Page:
I no longer read to my children at bedtime. Not because I don't like reading to them, but because reading to them at night was a tradition when I was still married to their dad. The four of us would sit on the same bed and snuggle up for bedtime reading. At the time, we mostly read picture books, nothing too complicated or hard. We often picked books all of us had memorized. We had the same bedtime routine as a family of four for almost six years, and then when my then-husband and I separated, we all had to adjust to the changes it had on our lifestyle. Reading together as a family are some of my most-favorite memories, but I haven't read to the kids since their dad and I separated, and the kids never complained and never expected us to continue with the tradition once we'd divorced. In fact, I still don't read to my kids at bedtime. Even though my two children were gracious and kind while my ex-husband and I tried to figure out bedtimes on our own, my new partner reads to my kids before they go to sleep now. And it's a routine I'm happy that they share.
After the separation and then divorce, I just couldn't bring myself to read to my kids every night with their dad gone. It broke my heart a little to go through the steps of something we'd done as a family of four. Eventually, I started encouraging the kids to take turns reading to each other for practice, and because they usually did it after school when they were just hanging out together. It was actually my kids who first suggested that my new partner continue to read to them. It was a thought that had crossed my mind before, but I wasn't sure if I was asking too much of my new partner to take on that kind of role. But when the kids and I asked him, he was overjoyed, if not more excited than the kids.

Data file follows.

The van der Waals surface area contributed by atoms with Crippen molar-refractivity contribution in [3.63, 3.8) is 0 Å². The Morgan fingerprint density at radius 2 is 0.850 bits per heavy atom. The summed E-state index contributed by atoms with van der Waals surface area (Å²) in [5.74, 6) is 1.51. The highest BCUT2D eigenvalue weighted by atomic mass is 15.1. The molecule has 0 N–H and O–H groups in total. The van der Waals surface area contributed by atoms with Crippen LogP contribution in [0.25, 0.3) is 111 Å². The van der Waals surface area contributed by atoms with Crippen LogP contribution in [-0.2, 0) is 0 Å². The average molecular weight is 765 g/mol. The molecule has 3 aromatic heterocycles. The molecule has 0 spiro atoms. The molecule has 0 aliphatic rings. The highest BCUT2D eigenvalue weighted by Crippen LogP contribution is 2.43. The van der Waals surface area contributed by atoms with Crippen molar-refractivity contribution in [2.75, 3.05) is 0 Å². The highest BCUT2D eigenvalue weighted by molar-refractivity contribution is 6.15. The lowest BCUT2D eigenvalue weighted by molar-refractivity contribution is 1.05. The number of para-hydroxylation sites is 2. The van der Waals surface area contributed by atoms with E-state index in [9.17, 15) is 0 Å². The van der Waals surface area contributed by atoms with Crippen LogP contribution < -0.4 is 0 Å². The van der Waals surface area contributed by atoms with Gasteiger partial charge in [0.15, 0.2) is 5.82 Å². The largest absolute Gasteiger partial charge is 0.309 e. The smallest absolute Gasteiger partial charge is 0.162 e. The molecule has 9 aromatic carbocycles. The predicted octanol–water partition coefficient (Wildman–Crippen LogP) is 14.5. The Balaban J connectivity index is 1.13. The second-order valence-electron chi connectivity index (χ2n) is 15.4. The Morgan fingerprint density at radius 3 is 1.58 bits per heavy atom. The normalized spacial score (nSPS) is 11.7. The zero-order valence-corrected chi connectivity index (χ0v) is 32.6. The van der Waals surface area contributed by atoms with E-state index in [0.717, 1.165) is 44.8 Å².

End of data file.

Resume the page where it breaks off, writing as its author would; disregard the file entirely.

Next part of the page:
And for almost a year now, whenever the kids are at our house, the three of them have a 30-minute reservation to read together before bed. I'm usually in another part of the house when this takes place, but I can overhear my partner using different voices for characters (something I'd never do), and both kids asking a non-stop string of questions, growing impatient for more details. Hearing them, it warms my heart.
Before we started this tradition, I wanted to be careful that I wasn't trying to recreate or replace something we'd had before. Instead, I wanted to ensure that my kids knew that a new tradition had been born, and it was one created on the love they had with their dad. It's not that I can't or don't want to be a part of these readings, but I've watched this routine grow into an intimate and cherished part of the day for them all and I don't want to intrude. They look forward to the time they get to spend together, huddled on a twin bed reading Harry Potter. Some nights I sit in on the story, and I take in how my daughter hangs on every word, how my son alternates between the stack of books he keeps besides him and the story Noah is reading out loud. I watch them, and I am overwhelmed with gratitude.